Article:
MATERIALS AND METHODS
Mosquitoes were collected in July, 2009 from five sites on the island (Figure 1): Las Grutas (Site 1; N 18° 44’ 4. 8”, W 110° 56’ 48. 3”), Los Cedros (Site 2; N 18° 45’ 28. 9”, W 110° 56’ 44. 4”), Playa Blanca (Site 3; N 18° 48’ 51”, W 111° 02’ 422. 5”), Llano de Borregos (Site 4; N 18° 45’ 57. 5”, W 110° 56 ‘58. 5”), and the pier (Site 5; N 18° 44’ 41. 6”, W 110° 56’ 30. 7”) using eight Center for Disease Control (CDC) Miniature Light Traps baited with CO2 emitting packets (John W. Hock, Gainesville, FL). Traps were hung from trees approximately 1 m above ground and 6 m apart from one another and operated from dusk until dawn (approximately 12 h). Early in the mornings, collection bags were removed from the traps and the mosquitoes were immobilized by smoke fumigation and sorted by sex. Mosquitoes were then pooled into groups of 20 and held in vials containing silica beads as a desiccant to prevent DNA degradation until identification.
Voucher female and all male mosquitoes were pinned and identified using a stereomicroscope and morphological keys (Belkin, 1962). Genitalia were removed from the few male mosquitoes collected and slide mounted according to Belkin (1962).
Mosquito and parasite screening
The head/thorax of each female mosquito from each pool was severed from the abdomen following the methods described in Ishtiaq et al. (2008). DNA was extracted from both the abdomen and head/thorax pools using the Wizard SV Genomic DNA Purification kits (Promega Corporation, Madison, WI) with the modification of adding an additional 20 μl of Proteinase K prior to incubation and homogenization with a heat-sealed pipette tip (Njabo et al. 2009). All polymerase chain reactions (PCR) were carried out in a 25 μl reaction mixture containing 10–100 ng of genomic DNA (2 μg of template DNA), 10 mMTris-HCl (pH8.3), 50 mMKCl, 3.0 mMMgCl, 0.4 mM of each dNTP, 0.4 mM of each primer, 5 μl of CL buffer (Qiagen, Valencia, CA), and 0.5 units Taq (Qiagen, Valencia, CA).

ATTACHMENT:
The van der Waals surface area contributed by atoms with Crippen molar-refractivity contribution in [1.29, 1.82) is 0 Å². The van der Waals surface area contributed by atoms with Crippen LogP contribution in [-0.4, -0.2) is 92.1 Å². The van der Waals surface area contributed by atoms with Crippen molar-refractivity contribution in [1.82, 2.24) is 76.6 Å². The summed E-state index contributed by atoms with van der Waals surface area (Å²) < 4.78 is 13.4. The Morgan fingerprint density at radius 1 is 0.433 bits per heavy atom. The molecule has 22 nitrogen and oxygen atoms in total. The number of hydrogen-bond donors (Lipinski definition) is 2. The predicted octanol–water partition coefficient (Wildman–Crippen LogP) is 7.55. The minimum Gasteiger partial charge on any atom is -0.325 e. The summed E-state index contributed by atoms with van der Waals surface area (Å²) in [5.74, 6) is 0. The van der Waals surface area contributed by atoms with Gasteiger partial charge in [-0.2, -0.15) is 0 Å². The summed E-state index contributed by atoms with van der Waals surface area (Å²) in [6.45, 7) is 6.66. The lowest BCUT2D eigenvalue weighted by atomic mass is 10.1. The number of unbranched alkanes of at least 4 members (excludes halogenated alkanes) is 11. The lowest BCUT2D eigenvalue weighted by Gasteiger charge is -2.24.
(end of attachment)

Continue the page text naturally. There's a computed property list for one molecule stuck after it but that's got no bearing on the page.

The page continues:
For mosquito mtDNA sequence analysis, we amplified from four pools of abdomens ∼654 bp of the mitochondrial cytochrome oxidase subunit 2 gene (COII) by using the thermocycler protocols and the forward primer SCTL2-J3037 from Bataille et al. (2009b) and Cook et al. (2009), along with a modified reverse primer (5’-GATTTAAGAGATCATTACTTGC-3’; Bataille et al. 2009b). We also amplified ∼610 bp of the NADH dehydrogenase subunit 5 gene (ND5) using the ND5 and tRNAPhe primers and thermocycler protocols from Krzywinski et al. (2001).
The DNA extracted from head/thorax and abdomen mosquito pools was then screened for both Plasmodium and Haemoproteus parasite DNA using PCR. We amplified ∼ 750 bp of the parasite mitochondrial cytochrome oxidase subunit-b gene (cytb) using two sets of primers. The first set of primers used were L15183 and H15730 (Chasar et al. 2009, Fallon et al. 2003). The second primer set consisted of the nested primers HaemNF, HaemNR2, HaemF and HaemR2 as described in (Waldenström et al. 2004). All PCR products were screened and viewed on 1.8% agarose gels stained with ethidium bromide for examination of amplification products.
Positive PCR products were bi-directionally sequenced by Elim Biopharmaceuticals Inc., Hayward, CA. From four pools of Ae. taeniorhynchus mosquitoes, we sequenced 654 bp of the COII gene and 588 bp of the ND5 gene. All amplicons sequenced where aligned and edited using Sequencher 4.8 (GeneCodes, Ann Arbor, MI). Because both amplicons had low levels of variation, they were combined for a total of 1,242 bp to increase the resolution power for data analysis.